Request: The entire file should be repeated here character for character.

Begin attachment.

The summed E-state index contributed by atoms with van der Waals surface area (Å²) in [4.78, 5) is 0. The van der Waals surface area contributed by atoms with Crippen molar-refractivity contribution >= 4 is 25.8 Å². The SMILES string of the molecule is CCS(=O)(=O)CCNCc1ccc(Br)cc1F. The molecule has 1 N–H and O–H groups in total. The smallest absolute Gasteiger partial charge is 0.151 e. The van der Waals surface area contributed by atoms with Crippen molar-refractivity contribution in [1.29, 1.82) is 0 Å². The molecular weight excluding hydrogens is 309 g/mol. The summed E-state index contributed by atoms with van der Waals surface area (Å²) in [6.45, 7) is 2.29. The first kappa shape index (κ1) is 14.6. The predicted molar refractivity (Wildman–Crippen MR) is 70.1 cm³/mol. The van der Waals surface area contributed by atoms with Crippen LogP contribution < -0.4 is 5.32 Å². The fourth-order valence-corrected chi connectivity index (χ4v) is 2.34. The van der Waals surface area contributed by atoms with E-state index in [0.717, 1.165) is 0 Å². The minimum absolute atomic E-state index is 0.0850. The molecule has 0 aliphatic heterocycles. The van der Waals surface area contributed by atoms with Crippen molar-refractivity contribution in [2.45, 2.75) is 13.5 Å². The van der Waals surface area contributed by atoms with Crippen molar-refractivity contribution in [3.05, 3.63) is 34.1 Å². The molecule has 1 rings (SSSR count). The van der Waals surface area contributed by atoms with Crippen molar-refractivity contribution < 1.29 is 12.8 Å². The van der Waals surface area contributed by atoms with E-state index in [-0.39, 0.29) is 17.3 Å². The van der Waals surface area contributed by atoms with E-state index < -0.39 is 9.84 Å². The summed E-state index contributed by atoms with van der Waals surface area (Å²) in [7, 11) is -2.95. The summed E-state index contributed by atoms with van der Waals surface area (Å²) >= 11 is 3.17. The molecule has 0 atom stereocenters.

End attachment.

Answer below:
The summed E-state index contributed by atoms with van der Waals surface area (Å²) in [4.78, 5) is 0. The van der Waals surface area contributed by atoms with Crippen molar-refractivity contribution >= 4 is 25.8 Å². The SMILES string of the molecule is CCS(=O)(=O)CCNCc1ccc(Br)cc1F. The molecule has 1 N–H and O–H groups in total. The smallest absolute Gasteiger partial charge is 0.151 e. The van der Waals surface area contributed by atoms with Crippen molar-refractivity contribution in [1.29, 1.82) is 0 Å². The molecular weight excluding hydrogens is 309 g/mol. The summed E-state index contributed by atoms with van der Waals surface area (Å²) in [6.45, 7) is 2.29. The first kappa shape index (κ1) is 14.6. The predicted molar refractivity (Wildman–Crippen MR) is 70.1 cm³/mol. The van der Waals surface area contributed by atoms with Crippen LogP contribution < -0.4 is 5.32 Å². The fourth-order valence-corrected chi connectivity index (χ4v) is 2.34. The van der Waals surface area contributed by atoms with E-state index in [0.717, 1.165) is 0 Å². The minimum absolute atomic E-state index is 0.0850. The molecule has 0 aliphatic heterocycles. The van der Waals surface area contributed by atoms with Crippen molar-refractivity contribution in [2.45, 2.75) is 13.5 Å². The van der Waals surface area contributed by atoms with Crippen molar-refractivity contribution in [3.05, 3.63) is 34.1 Å². The molecule has 1 rings (SSSR count). The van der Waals surface area contributed by atoms with Crippen molar-refractivity contribution < 1.29 is 12.8 Å². The van der Waals surface area contributed by atoms with E-state index in [-0.39, 0.29) is 17.3 Å². The van der Waals surface area contributed by atoms with E-state index < -0.39 is 9.84 Å². The summed E-state index contributed by atoms with van der Waals surface area (Å²) in [7, 11) is -2.95. The summed E-state index contributed by atoms with van der Waals surface area (Å²) >= 11 is 3.17. The molecule has 0 atom stereocenters.